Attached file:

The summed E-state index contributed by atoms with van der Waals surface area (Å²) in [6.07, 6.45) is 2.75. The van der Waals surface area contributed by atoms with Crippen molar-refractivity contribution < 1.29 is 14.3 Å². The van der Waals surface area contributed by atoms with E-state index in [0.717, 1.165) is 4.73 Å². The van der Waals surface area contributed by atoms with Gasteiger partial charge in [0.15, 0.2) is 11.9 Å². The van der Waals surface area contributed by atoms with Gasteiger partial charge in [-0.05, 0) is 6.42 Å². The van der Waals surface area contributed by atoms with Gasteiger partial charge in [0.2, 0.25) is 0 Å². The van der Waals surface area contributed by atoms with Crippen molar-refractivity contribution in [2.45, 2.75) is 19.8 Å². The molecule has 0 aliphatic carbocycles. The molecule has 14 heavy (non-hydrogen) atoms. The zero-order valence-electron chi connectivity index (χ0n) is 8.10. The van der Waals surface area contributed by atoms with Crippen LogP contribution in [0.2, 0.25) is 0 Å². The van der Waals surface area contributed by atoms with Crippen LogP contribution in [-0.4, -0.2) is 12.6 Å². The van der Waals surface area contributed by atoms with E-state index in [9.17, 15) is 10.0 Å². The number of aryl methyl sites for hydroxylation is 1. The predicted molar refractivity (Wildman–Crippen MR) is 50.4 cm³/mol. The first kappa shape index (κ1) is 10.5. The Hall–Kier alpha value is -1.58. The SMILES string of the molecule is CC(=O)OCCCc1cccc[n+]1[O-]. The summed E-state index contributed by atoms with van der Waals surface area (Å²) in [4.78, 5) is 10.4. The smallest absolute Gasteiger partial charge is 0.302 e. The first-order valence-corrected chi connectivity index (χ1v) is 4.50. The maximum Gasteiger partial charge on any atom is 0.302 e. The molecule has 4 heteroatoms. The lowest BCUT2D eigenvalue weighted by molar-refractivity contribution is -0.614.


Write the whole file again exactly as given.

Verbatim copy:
The summed E-state index contributed by atoms with van der Waals surface area (Å²) in [6.07, 6.45) is 2.75. The van der Waals surface area contributed by atoms with Crippen molar-refractivity contribution < 1.29 is 14.3 Å². The van der Waals surface area contributed by atoms with E-state index in [0.717, 1.165) is 4.73 Å². The van der Waals surface area contributed by atoms with Gasteiger partial charge in [0.15, 0.2) is 11.9 Å². The van der Waals surface area contributed by atoms with Gasteiger partial charge in [-0.05, 0) is 6.42 Å². The van der Waals surface area contributed by atoms with Gasteiger partial charge in [0.2, 0.25) is 0 Å². The van der Waals surface area contributed by atoms with Crippen molar-refractivity contribution in [2.45, 2.75) is 19.8 Å². The molecule has 0 aliphatic carbocycles. The molecule has 14 heavy (non-hydrogen) atoms. The zero-order valence-electron chi connectivity index (χ0n) is 8.10. The van der Waals surface area contributed by atoms with Crippen LogP contribution in [0.2, 0.25) is 0 Å². The van der Waals surface area contributed by atoms with Crippen LogP contribution in [-0.4, -0.2) is 12.6 Å². The van der Waals surface area contributed by atoms with E-state index in [9.17, 15) is 10.0 Å². The number of aryl methyl sites for hydroxylation is 1. The predicted molar refractivity (Wildman–Crippen MR) is 50.4 cm³/mol. The first kappa shape index (κ1) is 10.5. The Hall–Kier alpha value is -1.58. The SMILES string of the molecule is CC(=O)OCCCc1cccc[n+]1[O-]. The summed E-state index contributed by atoms with van der Waals surface area (Å²) in [4.78, 5) is 10.4. The smallest absolute Gasteiger partial charge is 0.302 e. The first-order valence-corrected chi connectivity index (χ1v) is 4.50. The maximum Gasteiger partial charge on any atom is 0.302 e. The molecule has 4 heteroatoms. The lowest BCUT2D eigenvalue weighted by molar-refractivity contribution is -0.614.